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**Period finding in astronomical time series**

Pavlos Protopapas Time Series Center Harvard Smithsonian Center for Astrophysics, School of Engineering and Applied Sciences, Harvard

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Motivation Pan-STARRS, LSST etc are/will be producing millions of lightcurves. Can we classify them using automatic methods ? Can we use variability as a discriminator? AAS-HEAD Sept 2011

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**Motivation Answer is yes..**

e.g. Wachman 2009, Mahabal 2008, Richards 2011 Keystone: Period determination. Finding period or determining if periodic depends on the SNR and sampling pattern. For irregular sampled data we get ~75% with LS and many many false positives. (also it depends how you ask the question and who you ask the question). We need to do better. ADD CLASSIFICATOR AAS-HEAD Sept 2011

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folding AAS-HEAD Sept 2011

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**Folding methods Phase Dispersion Minimization**

Stellingwerf 1978: Phase Dispersion Minimization (PDM) (where series X={x1, x2, …,xN} For any subsample of x we define the variance exactly as above. If you choose M sub-samples and sj2 is the variance of sample j then the overall variance of all samples is $\sigma^2 = \frac{\sum (x_i-\hat{x})^2}{N-1} $ AAS-HEAD Sept 2011

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**For a trial period Pc we fold the lightcurve**

Define the statistics Now if the Pc is not the true period then Q~1 if Pc is the correct period then Q is minimum. Sub-samples can be anything as long as they have similar fi AAS-HEAD Sept 2011

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**folded with incorrect period Red folded lighcurve **

original folded with incorrect period Red folded lighcurve Blue smoothed lightcurve folded with correct period Red folded lighcurve Blue smoothed lightcurve AAS-HEAD Sept 2011

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Peridiograms The Lomb–Scargle (LS) periodograms method chooses w to maximize for time series {xj, yj} the periodogram defined as: where hj=w(xj-t). And the phase t (depends on w): Fit harmonics using least-squares P_{LS}(w) = \frac{1}{2} \left\{ \frac{[\sum y_i \cos(\eta_j)]^2}{\sum \cos^2(\eta_j)}+\frac{[\sum y_i \sin(\eta_j)]^2}{\sum \sin^2(\eta_j)}\right\} AAS-HEAD Sept 2011

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**The Greeks Euclid algorithm time of a regularly repeated events**

calculate the greatest common divisor (GCD) of two natural numbers (that’s period) 147 and 217 have 7 as the largest common divisor based on fact that the greatest common divisor of two numbers does not change if the smaller number is subtracted from the larger number. 217 − 147 = 70. The GCD of 147 and 70 is 7 again. function gcd(a, b) while b ≠ 0 t := b b := a mod b a := t return a AAS-HEAD Sept 2011

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**Euclid algorithm finding periods**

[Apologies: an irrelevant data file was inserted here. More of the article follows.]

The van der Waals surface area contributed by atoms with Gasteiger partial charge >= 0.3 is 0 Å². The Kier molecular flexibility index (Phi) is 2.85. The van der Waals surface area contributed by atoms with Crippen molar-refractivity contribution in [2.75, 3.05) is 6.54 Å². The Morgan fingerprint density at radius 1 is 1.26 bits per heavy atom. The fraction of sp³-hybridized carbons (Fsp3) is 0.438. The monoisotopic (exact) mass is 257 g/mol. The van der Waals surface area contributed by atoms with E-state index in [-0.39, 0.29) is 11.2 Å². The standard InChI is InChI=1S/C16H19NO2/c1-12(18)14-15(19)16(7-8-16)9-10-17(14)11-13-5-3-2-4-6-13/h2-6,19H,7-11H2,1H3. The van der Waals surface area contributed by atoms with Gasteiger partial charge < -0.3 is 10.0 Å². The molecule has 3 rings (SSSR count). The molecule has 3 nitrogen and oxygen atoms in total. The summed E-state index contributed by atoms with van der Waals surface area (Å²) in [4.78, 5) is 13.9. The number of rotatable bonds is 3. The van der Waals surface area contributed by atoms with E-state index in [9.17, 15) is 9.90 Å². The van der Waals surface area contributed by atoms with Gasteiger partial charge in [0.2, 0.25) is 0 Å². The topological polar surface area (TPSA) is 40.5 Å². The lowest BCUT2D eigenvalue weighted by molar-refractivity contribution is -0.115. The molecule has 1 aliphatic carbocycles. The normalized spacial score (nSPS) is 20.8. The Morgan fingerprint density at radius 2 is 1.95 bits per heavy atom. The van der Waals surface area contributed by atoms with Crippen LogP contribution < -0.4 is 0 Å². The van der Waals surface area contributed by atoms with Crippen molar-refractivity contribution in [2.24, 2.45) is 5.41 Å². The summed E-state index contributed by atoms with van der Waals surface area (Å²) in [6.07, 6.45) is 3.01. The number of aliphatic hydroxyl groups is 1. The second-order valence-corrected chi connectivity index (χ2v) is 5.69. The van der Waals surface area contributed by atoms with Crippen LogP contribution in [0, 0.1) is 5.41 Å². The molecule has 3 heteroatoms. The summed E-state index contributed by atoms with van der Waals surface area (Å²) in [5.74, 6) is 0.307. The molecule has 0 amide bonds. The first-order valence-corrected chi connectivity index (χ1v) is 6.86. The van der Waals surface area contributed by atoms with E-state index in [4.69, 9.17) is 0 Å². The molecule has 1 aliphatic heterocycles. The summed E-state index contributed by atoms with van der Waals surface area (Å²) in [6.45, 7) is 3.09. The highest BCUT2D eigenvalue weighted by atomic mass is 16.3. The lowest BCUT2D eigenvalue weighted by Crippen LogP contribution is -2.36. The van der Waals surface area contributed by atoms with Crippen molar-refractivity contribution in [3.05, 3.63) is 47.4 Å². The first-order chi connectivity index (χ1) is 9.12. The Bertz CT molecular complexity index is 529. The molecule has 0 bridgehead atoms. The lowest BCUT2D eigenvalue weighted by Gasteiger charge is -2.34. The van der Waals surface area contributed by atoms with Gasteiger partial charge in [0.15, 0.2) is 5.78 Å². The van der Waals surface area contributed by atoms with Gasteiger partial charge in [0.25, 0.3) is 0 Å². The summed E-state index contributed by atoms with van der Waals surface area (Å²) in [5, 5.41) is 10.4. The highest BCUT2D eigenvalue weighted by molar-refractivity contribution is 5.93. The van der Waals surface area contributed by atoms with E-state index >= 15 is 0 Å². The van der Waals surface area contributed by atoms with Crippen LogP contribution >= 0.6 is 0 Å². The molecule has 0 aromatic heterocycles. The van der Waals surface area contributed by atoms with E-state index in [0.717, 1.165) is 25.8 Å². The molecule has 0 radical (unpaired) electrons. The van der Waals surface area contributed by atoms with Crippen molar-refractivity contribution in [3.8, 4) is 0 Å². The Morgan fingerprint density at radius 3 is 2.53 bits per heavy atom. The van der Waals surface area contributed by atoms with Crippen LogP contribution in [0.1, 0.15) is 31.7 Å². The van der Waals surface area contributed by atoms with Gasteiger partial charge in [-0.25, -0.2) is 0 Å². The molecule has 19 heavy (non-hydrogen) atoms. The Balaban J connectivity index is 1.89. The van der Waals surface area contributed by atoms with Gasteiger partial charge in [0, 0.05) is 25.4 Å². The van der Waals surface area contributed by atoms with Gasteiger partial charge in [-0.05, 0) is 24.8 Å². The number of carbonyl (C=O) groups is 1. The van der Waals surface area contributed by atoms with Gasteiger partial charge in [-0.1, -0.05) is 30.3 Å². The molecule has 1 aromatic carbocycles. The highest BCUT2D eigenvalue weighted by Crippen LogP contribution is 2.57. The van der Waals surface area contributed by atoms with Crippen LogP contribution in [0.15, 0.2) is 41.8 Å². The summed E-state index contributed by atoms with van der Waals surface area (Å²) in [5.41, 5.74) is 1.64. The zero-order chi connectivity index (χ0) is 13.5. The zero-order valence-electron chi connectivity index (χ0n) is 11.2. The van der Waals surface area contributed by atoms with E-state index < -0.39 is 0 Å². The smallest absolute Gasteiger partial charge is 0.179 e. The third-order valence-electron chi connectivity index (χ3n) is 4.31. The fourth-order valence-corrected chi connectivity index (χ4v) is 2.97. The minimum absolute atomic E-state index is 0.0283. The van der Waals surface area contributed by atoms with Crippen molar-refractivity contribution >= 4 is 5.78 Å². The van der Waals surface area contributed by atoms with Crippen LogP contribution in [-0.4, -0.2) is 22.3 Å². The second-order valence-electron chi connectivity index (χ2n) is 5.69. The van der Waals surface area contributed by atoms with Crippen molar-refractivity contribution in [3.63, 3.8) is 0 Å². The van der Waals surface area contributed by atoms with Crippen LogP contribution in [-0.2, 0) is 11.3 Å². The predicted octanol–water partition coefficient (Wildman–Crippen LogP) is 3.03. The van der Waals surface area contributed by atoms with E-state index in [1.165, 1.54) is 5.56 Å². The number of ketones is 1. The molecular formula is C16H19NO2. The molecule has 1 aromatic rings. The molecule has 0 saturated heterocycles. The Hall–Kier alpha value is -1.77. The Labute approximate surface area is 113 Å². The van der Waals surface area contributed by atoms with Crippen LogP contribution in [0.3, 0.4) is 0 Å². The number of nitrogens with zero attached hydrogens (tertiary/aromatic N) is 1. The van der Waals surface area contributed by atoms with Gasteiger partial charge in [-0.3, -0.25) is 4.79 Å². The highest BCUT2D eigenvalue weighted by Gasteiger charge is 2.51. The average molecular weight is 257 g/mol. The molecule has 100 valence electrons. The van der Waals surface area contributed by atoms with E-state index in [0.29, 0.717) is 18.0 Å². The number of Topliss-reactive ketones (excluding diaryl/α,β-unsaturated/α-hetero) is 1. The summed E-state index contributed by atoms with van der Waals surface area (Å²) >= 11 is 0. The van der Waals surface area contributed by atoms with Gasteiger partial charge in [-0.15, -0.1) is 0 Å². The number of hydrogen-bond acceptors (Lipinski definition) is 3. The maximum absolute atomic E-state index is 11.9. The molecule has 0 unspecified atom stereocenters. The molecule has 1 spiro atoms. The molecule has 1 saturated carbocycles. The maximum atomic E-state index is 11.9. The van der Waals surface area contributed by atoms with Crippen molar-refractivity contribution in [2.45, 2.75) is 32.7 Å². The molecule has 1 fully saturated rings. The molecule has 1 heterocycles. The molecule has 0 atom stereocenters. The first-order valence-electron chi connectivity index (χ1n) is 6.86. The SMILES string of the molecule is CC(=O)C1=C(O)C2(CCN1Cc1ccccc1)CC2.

Simulate a periodic event (red dotted line) Simulate random observation times. Find points of the same y-value. Find GCD of any pair. That is the period. OF COURSE this is a toy model. y-values have uncertainties There are multiple (at least 2) y-values per period. No confidence/probabilities/posteriors and all that jazz AAS-HEAD Sept 2011

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**Entropy Kernel work with Pablo Hujse, Pablo Estaves, Pablo Zegers and Jose Principe**

Entropy Kernel is a generalization of the conventional correlation function. Let a discrete-time strictly stationary univariate random process {Xn, n=1..N}, where N is the length of the sequence, the one can define as AAS-HEAD Sept 2011

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Kernel Gaussian kernel contains all even-order moments, and in particular the second-order moment that corresponds to the autocorrelation. The kernel size σ controls the emphasis given to higher-order moments over the second moment AAS-HEAD Sept 2011

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**Gaussian Kernel aka Correntropy**

The name correntropy comes from the fact that it looks like correlation but the sum over the lags (or over dimensions of the multivariate random variable) is the information potential (i.e., the argument of Renyi’s quadratic entropy Renyi’s quadratic entropy is a generalization of the Shannon entropy (uncertainty associated with a random variable) AAS-HEAD Sept 2011

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**Spectral Density The entropy spectral density (CSD) is defined as**

The CSD is the Fourier transform of V and it can be considered as a generalized PSD function. AAS-HEAD Sept 2011

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Examples s=0.7 s=5 s=10 AAS-HEAD Sept 2011

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**Irregular sampling Remember we have irregular sampling.**

Proposed a slotted method W. Mayo, “Spectrum measurements with laser velocimeters,” in Proceedings of dynamic ﬂow conference, DISA Electronik A/S DK-2740, (Skoolunder, Denmark), pp. 851–868, 1978.

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**Information Potential**